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Friday, 19 February 2010 12:01

Oracle in no hurry to clarify OpenSolaris' future

When Oracle Corporation announced its plans for the various products it had inherited as part of its purchase of Sun Microsystems, one open source project was prominently absent - OpenSolaris.

For the uninitiated, OpenSolaris, a project launched by Sun in 2005, is an attempt to bring in developers to work on code from its well-known Solaris operating system. Sun released some of the code from Solaris but under a licence which was somewhat restrictive when compared to the GNU General Public Licence.

On January 27, Oracle announced clear plans for MySQL, Java and OpenOffice.org. But then this is no surprise - anyone who notices the finer detail will remark that all those projects give Oracle something to counter when it comes to Microsoft products.

MySQL goes against Microsoft SQL Server, Java counters .NET and OpenOffice.org takes on Microsoft Office. Oracle chief Larry Ellison has always wanted to take on Microsoft and he has now got his opportunity to do so.

Why would Oracle bother about OpenSolaris when it has already made a big commitment to Linux? It sells a debranded Red Hat Linux as Unbreakable Linux and contributes a great deal of code to the kernel. It certifies its Oracle database on Linux.

Oracle is not known for handling community projects very well. It is known for turning a profit and handling its accounts with corporations well enough to keep those entities as customers.

Three weeks after the day-long announcements by Oracle, it looks like some of the OpenSolaris developers themselves are starting to get the tremors. Peter Tribble, a developer based in the UK, writes that when he suggested that a communications channel be opened up between Oracle and the OpenSolaris Governing Board (OGB), the latter did not treat this suggestion kindly.

Having failed in his personal attempts to make contact, Tribble adds: "Again, this approach has been completely ignored. I have not even been accorded the common courtesy of an acknowledgment." Tribble also notes that the OGB elections are nigh.

Earlier this month, in an open letter to Oracle, another developer Ben Rockwood asked for, among other things, "guarantees with regard to the well-being and sustained viability of OpenSolaris as an Open Source community (independent of "OpenSolaris" as a distribution)."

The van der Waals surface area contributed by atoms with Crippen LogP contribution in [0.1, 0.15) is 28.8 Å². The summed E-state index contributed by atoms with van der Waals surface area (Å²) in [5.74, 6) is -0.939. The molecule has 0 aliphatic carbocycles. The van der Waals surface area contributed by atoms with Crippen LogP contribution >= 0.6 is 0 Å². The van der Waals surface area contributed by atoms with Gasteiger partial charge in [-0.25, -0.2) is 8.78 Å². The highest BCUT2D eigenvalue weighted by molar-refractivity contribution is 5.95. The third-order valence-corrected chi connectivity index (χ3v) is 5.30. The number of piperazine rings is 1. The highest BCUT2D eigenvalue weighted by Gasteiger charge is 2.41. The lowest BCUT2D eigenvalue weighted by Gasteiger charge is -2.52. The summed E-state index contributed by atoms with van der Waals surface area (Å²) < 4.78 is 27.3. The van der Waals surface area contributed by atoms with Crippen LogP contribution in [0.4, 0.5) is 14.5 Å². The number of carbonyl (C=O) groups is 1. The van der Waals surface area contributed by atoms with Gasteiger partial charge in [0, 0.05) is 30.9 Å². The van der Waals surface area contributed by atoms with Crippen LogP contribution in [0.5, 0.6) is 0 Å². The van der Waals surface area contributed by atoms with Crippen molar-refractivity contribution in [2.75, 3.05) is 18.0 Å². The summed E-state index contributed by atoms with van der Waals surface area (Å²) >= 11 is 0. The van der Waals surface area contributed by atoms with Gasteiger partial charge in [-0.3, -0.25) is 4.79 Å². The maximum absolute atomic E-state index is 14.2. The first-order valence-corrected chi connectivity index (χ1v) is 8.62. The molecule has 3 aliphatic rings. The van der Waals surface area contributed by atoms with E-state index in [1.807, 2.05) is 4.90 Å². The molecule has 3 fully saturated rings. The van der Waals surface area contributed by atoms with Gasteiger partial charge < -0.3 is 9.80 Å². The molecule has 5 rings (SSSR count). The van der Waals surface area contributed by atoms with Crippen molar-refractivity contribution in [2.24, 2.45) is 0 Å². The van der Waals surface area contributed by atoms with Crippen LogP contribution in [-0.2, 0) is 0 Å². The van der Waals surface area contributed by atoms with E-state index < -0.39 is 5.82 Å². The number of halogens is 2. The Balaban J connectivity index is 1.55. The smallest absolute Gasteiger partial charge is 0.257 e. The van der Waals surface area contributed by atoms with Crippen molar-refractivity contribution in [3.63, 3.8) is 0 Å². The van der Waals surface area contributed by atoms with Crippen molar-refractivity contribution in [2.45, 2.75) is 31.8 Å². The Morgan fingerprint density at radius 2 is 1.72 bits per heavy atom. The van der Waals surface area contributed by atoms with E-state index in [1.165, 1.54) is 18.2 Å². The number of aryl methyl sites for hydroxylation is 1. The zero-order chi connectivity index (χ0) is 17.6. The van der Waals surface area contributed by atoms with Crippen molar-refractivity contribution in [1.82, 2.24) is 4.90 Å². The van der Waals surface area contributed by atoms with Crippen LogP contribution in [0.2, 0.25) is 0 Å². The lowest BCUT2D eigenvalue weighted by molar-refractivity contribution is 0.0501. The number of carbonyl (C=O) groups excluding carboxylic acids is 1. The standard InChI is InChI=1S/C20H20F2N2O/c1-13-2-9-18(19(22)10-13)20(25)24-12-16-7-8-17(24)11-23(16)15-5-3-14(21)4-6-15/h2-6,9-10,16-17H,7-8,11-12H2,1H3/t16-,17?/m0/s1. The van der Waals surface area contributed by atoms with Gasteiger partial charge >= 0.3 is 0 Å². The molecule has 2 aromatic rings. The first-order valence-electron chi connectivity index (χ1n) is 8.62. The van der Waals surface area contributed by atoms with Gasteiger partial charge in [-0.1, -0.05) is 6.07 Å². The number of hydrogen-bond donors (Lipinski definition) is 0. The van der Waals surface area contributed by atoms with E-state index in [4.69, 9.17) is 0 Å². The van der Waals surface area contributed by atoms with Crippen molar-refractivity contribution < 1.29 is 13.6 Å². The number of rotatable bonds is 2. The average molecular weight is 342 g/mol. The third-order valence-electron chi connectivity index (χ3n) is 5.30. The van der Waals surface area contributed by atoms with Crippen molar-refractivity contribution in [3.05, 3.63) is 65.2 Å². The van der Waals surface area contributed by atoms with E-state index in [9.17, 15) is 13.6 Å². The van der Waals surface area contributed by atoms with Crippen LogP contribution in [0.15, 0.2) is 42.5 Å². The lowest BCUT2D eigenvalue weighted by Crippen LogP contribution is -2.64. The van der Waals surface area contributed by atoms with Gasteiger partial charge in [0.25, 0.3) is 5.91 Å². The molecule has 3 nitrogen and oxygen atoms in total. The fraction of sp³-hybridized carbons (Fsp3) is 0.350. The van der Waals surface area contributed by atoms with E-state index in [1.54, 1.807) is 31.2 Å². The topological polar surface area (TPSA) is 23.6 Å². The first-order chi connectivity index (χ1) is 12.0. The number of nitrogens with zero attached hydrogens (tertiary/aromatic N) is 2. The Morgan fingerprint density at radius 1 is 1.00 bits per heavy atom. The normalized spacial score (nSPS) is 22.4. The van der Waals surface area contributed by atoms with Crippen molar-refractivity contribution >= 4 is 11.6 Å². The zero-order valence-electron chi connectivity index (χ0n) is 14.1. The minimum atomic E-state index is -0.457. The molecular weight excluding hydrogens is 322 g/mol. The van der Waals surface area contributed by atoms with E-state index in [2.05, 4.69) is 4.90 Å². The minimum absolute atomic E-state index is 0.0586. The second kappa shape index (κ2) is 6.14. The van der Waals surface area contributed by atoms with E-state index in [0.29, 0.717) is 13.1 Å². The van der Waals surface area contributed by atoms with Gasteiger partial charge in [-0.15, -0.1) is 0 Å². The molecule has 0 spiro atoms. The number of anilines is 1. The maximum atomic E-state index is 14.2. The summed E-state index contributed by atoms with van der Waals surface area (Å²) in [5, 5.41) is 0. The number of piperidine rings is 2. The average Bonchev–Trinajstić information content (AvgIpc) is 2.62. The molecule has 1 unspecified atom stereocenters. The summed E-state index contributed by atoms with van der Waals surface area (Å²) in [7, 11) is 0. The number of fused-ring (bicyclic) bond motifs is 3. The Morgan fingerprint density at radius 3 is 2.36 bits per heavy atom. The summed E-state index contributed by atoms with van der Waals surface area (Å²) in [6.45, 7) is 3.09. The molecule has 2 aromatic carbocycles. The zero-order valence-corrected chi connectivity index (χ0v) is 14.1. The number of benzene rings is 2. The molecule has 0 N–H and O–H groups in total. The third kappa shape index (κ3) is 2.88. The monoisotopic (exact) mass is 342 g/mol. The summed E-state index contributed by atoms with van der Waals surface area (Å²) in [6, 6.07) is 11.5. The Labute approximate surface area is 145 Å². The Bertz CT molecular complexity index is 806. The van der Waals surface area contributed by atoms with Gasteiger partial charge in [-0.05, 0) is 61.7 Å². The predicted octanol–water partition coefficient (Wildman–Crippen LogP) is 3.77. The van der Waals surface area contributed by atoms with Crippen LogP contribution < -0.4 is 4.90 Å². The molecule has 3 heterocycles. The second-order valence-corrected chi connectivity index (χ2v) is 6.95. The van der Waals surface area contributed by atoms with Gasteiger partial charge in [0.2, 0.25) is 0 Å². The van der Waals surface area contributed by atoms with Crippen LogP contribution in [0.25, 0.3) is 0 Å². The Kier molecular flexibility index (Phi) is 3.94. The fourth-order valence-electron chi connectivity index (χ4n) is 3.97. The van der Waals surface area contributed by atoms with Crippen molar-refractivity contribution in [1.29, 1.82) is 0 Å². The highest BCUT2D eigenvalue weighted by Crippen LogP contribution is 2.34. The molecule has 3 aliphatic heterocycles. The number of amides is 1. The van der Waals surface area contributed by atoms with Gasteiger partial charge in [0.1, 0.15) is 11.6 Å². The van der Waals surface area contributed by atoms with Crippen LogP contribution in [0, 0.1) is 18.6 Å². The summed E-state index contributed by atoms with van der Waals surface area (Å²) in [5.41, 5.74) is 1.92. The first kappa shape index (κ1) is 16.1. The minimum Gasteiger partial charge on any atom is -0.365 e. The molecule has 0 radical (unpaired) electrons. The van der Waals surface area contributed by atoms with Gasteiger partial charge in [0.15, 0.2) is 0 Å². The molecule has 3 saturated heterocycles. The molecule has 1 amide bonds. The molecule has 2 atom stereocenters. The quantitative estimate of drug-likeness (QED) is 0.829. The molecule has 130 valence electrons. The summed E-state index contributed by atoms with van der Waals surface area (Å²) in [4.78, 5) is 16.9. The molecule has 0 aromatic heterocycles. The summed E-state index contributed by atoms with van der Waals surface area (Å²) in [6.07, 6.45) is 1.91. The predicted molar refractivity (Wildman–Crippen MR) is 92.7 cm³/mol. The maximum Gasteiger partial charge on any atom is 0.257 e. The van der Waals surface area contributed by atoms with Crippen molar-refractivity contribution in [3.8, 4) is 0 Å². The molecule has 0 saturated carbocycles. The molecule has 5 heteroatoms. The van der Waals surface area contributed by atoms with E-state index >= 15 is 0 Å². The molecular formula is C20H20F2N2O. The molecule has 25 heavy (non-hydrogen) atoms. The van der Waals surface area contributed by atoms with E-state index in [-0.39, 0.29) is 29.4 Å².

Shortly after Tribble made his comments, Mary Lou Dopart, an Oracle official, made a post on the osug-leaders mailing list, saying: "Our users group team at Oracle is working hard to learn about the different users communities that are part of Sun. Every day we learn more about the OpenSolaris Groups, Java communities, Large Tape Storage Communities and MySQL communities and we try to understand your focus and priorities. We are receiving requests from around the world for many kinds of support - for media, books, promotional items and funding.

"We will reply to individual requests as they are received. We are reviewing the entire program to understand its funding and support model. As soon as we have more details, we will schedule a leaders call to provide updates. So please bear with the team as we work to integrate the Sun communities with the Oracle users groups - it will be an interesting and exciting time. Stay tuned for an update regarding the call and thank you for your understanding!"

Oracle has a promise to keep with regard to making its Sun inheritance profitable again - and Ellison pledged that Sun would show black ink in its very first quarter under Oracle. Given this, OpenSolaris, a project that does not bring in cash, is unlikely to be very high on Oracle's priority list.
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Sam Varghese

Sam Varghese has been writing for iTWire since 2006, a year after the site came into existence. For nearly a decade thereafter, he wrote mostly about free and open source software, based on his own use of this genre of software. Since May 2016, he has been writing across many areas of technology. He has been a journalist for nearly 40 years in India (Indian Express and Deccan Herald), the UAE (Khaleej Times) and Australia (Daily Commercial News (now defunct) and The Age). His personal blog is titled Irregular Expression.

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